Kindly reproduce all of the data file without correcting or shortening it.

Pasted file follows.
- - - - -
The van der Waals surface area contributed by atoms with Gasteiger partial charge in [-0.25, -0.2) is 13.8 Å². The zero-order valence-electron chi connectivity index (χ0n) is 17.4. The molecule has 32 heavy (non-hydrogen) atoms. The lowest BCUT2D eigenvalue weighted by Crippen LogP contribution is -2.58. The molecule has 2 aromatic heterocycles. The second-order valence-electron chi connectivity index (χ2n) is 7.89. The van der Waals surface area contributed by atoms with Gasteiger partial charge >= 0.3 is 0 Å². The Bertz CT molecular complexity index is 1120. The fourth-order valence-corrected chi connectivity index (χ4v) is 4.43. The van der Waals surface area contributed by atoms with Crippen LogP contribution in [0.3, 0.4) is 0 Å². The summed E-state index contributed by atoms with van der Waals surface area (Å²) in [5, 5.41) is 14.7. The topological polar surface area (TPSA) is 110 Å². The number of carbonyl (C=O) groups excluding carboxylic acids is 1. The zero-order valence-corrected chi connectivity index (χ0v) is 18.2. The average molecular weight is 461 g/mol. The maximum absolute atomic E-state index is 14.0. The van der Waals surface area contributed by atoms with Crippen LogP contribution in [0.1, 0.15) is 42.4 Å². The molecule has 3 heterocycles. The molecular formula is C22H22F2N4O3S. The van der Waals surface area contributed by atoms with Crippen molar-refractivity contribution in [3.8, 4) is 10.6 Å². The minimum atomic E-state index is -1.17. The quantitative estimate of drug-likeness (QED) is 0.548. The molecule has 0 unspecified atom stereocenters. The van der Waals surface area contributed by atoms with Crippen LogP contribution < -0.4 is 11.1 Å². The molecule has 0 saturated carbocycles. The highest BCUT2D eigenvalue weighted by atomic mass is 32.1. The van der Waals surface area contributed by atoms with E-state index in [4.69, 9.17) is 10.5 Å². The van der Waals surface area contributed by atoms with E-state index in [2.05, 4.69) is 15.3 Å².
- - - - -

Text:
The van der Waals surface area contributed by atoms with Gasteiger partial charge in [-0.25, -0.2) is 13.8 Å². The zero-order valence-electron chi connectivity index (χ0n) is 17.4. The molecule has 32 heavy (non-hydrogen) atoms. The lowest BCUT2D eigenvalue weighted by Crippen LogP contribution is -2.58. The molecule has 2 aromatic heterocycles. The second-order valence-electron chi connectivity index (χ2n) is 7.89. The van der Waals surface area contributed by atoms with Gasteiger partial charge >= 0.3 is 0 Å². The Bertz CT molecular complexity index is 1120. The fourth-order valence-corrected chi connectivity index (χ4v) is 4.43. The van der Waals surface area contributed by atoms with Crippen LogP contribution in [0.3, 0.4) is 0 Å². The summed E-state index contributed by atoms with van der Waals surface area (Å²) in [5, 5.41) is 14.7. The topological polar surface area (TPSA) is 110 Å². The number of carbonyl (C=O) groups excluding carboxylic acids is 1. The zero-order valence-corrected chi connectivity index (χ0v) is 18.2. The average molecular weight is 461 g/mol. The maximum absolute atomic E-state index is 14.0. The van der Waals surface area contributed by atoms with Crippen LogP contribution in [0.1, 0.15) is 42.4 Å². The molecule has 3 heterocycles. The molecular formula is C22H22F2N4O3S. The van der Waals surface area contributed by atoms with Crippen molar-refractivity contribution in [3.8, 4) is 10.6 Å². The minimum atomic E-state index is -1.17. The quantitative estimate of drug-likeness (QED) is 0.548. The molecule has 0 unspecified atom stereocenters. The van der Waals surface area contributed by atoms with Crippen LogP contribution < -0.4 is 11.1 Å². The molecule has 0 saturated carbocycles. The highest BCUT2D eigenvalue weighted by atomic mass is 32.1. The van der Waals surface area contributed by atoms with E-state index in [4.69, 9.17) is 10.5 Å². The van der Waals surface area contributed by atoms with E-state index in [2.05, 4.69) is 15.3 Å².